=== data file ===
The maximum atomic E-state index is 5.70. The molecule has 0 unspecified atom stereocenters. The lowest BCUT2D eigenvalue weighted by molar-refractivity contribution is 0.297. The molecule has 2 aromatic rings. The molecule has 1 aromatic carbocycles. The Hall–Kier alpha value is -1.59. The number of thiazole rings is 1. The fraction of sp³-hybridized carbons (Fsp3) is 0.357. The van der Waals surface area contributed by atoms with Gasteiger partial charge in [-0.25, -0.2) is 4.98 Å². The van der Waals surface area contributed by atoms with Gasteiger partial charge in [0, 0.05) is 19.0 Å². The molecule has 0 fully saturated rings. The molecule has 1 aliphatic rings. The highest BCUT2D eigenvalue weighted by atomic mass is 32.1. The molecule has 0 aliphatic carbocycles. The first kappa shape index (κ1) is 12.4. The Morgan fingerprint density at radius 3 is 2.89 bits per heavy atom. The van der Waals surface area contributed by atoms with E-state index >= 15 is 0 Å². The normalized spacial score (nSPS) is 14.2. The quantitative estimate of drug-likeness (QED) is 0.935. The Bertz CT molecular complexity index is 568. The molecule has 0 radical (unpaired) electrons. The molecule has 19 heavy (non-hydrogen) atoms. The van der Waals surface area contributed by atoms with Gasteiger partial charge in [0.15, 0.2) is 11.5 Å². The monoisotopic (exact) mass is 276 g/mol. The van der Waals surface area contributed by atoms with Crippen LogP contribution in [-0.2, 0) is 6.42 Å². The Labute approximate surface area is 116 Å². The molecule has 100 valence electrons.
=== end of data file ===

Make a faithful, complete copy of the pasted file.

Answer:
The maximum atomic E-state index is 5.70. The molecule has 0 unspecified atom stereocenters. The lowest BCUT2D eigenvalue weighted by molar-refractivity contribution is 0.297. The molecule has 2 aromatic rings. The molecule has 1 aromatic carbocycles. The Hall–Kier alpha value is -1.59. The number of thiazole rings is 1. The fraction of sp³-hybridized carbons (Fsp3) is 0.357. The van der Waals surface area contributed by atoms with Gasteiger partial charge in [-0.25, -0.2) is 4.98 Å². The van der Waals surface area contributed by atoms with Gasteiger partial charge in [0, 0.05) is 19.0 Å². The molecule has 0 fully saturated rings. The molecule has 1 aliphatic rings. The highest BCUT2D eigenvalue weighted by atomic mass is 32.1. The molecule has 0 aliphatic carbocycles. The first kappa shape index (κ1) is 12.4. The Morgan fingerprint density at radius 3 is 2.89 bits per heavy atom. The van der Waals surface area contributed by atoms with E-state index >= 15 is 0 Å². The normalized spacial score (nSPS) is 14.2. The quantitative estimate of drug-likeness (QED) is 0.935. The Bertz CT molecular complexity index is 568. The molecule has 0 radical (unpaired) electrons. The molecule has 19 heavy (non-hydrogen) atoms. The van der Waals surface area contributed by atoms with Gasteiger partial charge in [0.15, 0.2) is 11.5 Å². The monoisotopic (exact) mass is 276 g/mol. The van der Waals surface area contributed by atoms with Crippen LogP contribution in [-0.2, 0) is 6.42 Å². The Labute approximate surface area is 116 Å². The molecule has 100 valence electrons.